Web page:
About The Thick of It

In case your press secretary's not been keeping you up to speed, allow us to brief you on series three of The Thick Of It – the one which gave the world Nicola Murray MP and the word "omnishambles".

The Thick of It cast

The story so far...

Welcome to the Department of Social Affairs and Citizenship, formerly the domain of Hugh Abbot – a minister so hapless, so singularly lacking in anything even remotely resembling hap, that he ended up being booted after the previous PM resigned. It's now a very different Westminster, with new PM Tom Davis in power (or sitting in a dark corner quaffing antidepressants, depending on who you ask) and Malcolm Tucker's own position as director of communications/terrifier-in-chief under threat. Oh yes, and there's a new minister at DoSAC. She's BOUND to do a better job than the last one, right?

Series three

Everyone's a bit nervous as the series opens. Actually that's not true. Terri's pretty fine, actually, as she's a civil servant and isn't in danger of losing her job under the new minister – a fact she doesn't mind reminding the others about every six seconds or so. Olly and Glenn, Hugh's leftover advisers, are feeling about as comfortable as a philandering MP at a clap clinic. Thankfully, new minister Nicola Murray isn't in any rush to get rid of the duo – not because she particularly values their ideas and insights, but because she literally has no idea what her job is, what the department does, who these people are, and why any of this is even happening.

Which is to be expected, given she wasn't actually the first choice for the role. Or the second, third or fourth. Basically, on the list of potential contenders, it seems she came somewhere just below Mick Hucknall and the taller Chuckle Brother. Never mind, though, because she's determined to make a damn good go of things. Until she's swiftly hit with a simmering scandal involving her husband's business connections, and the question of whether or not she can send her kid to a public school. Because if she DOES, she is in effect saying that all the government's much-improved state schools are in fact "knife-addled rape sheds", in Malcolm's inimitable words.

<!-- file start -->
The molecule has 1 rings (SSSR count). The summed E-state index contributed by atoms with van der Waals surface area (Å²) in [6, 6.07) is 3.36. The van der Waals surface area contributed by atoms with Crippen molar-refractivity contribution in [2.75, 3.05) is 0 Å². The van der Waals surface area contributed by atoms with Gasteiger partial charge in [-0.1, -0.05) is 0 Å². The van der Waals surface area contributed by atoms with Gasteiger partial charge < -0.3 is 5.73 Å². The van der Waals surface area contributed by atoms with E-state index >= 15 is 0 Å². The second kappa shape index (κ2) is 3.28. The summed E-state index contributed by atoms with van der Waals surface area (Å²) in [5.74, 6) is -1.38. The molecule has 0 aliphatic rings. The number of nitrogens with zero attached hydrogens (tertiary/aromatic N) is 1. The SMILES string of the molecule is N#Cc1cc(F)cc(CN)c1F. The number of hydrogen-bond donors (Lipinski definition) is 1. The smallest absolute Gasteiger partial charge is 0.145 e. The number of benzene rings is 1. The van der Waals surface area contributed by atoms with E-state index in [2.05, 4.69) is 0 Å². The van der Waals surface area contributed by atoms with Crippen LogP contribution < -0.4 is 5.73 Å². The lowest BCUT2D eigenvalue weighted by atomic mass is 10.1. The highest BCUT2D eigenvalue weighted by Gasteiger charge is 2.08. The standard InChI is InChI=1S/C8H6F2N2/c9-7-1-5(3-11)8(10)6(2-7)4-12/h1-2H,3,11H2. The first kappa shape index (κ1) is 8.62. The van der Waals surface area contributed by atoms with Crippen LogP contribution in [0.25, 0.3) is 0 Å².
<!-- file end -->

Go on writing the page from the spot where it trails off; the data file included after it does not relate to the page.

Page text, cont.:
All of that's nothing compared to another epic cock-up involving the government's immigration statistics, which go mysteriously awol and put whatever remains of Nicola's composure through the shredder. On that subject, it becomes very clear that while Hugh Abbot suffered from that aforementioned hap-deficit, Nicola Murray's main drawback is that she is always, at all times, mid-meltdown. Just getting into a lift makes her shriek and judder like she's been zapped with a cattleprod, and the very sight of Malcolm Tucker has her hyperventilating like a Victorian woman who's just seen a man with his knob out.

Not that you can exactly blame her for demonising Malcolm – the man is genetically 50% demon, after all. He comes pre-demonised. And if anything he becomes MORE perturbing as the series continues. Look, the man once had some sense of restraint – he might THREATEN to pull off your head and extract your spine with his teeth, but you kind of knew he wouldn't do it. All bets are off in this series, though. Physical violence is very much an option. Even those in the Opposition get the full Tucker treatment (especially floppy-haired puppet-boy Phil, who Malcolm promises to eviscerate so badly that he'll have to be "reassembled by f*cking air crash investigators").

Speaking of the Opposition, they'll be poking around this series as well. Nicola's nemesis in the shadow cabinet, Peter Mannion, has to deal with the machinations of party spin doctor Stewart "fractal retaliation" Pearson, as well as a particularly painful interview on Radio 5 Live in which his opinions on body piercings and the money-grabbing wankers in the City (which is a problem since, to quote the man, "some of my best friends are money-grabbing wankers").

Oh, and lest we forget, towards the end of the series we'll also see the arrival of Mr Steve Fleming – Malcolm's old colleague and rival in the dark arts of spin, and a man so gigantically revolting you'll want to fumigate your own eyes every time he turns up on screen. There's no love lost between these two (by which we mean Malcolm would gladly feed him limb-by-limb to an industrial meat processor), and in the battle of supremacy only one can win. Could this be the end of Tucker's reign?

Friends of Dave